What are Material and Substantial Changes in Custody Modifications?

A court that has continuing and exclusive jurisdiction over a child may modify custody orders at any time. Tex. Fam. Code § 156.001. However, it can do so only in certain limited circumstances. In Texas, a child custody order can be modified if modification is in the best interest of the child and: 1) the custodial parent voluntarily gives custody of the child to another person; 2) a child who is at least twelve years old has told the court that he or she wants to change the agreement; or 3) “the circumstances of the child, a conservator, or other party affected by the order have materially and substantially changed” since either the date the order was rendered or the date on which a mediated settlement agreement was signed. Tex. Fam. Code § 156.101 (a). The statute leads to the obvious question, “what does it mean for circumstances to have materially and substantially changed?”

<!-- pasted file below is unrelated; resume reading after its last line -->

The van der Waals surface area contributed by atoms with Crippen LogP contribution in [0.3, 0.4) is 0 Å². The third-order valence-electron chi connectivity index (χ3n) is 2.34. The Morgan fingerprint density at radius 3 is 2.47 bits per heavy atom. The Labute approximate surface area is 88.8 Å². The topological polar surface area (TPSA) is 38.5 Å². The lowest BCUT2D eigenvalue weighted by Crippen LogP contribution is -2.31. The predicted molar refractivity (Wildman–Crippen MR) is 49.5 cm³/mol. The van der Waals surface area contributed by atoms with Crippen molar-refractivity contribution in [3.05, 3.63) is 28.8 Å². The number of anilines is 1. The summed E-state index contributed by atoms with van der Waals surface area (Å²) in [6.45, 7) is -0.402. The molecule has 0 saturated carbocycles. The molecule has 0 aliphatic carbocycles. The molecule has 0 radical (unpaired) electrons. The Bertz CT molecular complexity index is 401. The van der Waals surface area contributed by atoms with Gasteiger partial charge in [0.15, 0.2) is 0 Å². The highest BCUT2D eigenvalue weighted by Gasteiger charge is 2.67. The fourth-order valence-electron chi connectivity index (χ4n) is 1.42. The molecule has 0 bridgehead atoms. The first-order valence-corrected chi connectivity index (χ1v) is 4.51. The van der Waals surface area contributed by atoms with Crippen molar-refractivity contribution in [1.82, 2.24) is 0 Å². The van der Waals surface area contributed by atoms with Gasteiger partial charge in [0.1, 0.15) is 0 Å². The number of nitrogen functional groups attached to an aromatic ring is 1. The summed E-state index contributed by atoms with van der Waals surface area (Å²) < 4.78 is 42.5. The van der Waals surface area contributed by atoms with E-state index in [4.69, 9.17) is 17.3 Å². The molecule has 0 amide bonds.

Although the family code does not define “material” or “substantial,” Texas courts have found material and substantial changes in a wide variety of situations. “Material changes may include (1) remarriage by a party, (2) poisoning of the child’s mind by a party, (3) change in the home surroundings, (4) mistreatment of the child by a parent or step-parent, and (5) a parent’s becoming an improper person to exercise custody.” In re P.H.R., No. 01-14-00101, 2014 Tex. App. LEXIS 13905 at *12 (Tex. App.—Houston [1st Dist.] Dec. 30, 2014, no pet. hist.). Of course, every situation is different, and courts often must interpret specific factual situations in order to reach a proper decision even when the change alleged may not be obvious or objective. See In re S.N.Z., 421 S.W.3d 899, (Tex. App.—Dallas 2014, pet. denied) (question is whether trial judge made a reasonable decision or erred in his application of discretion).


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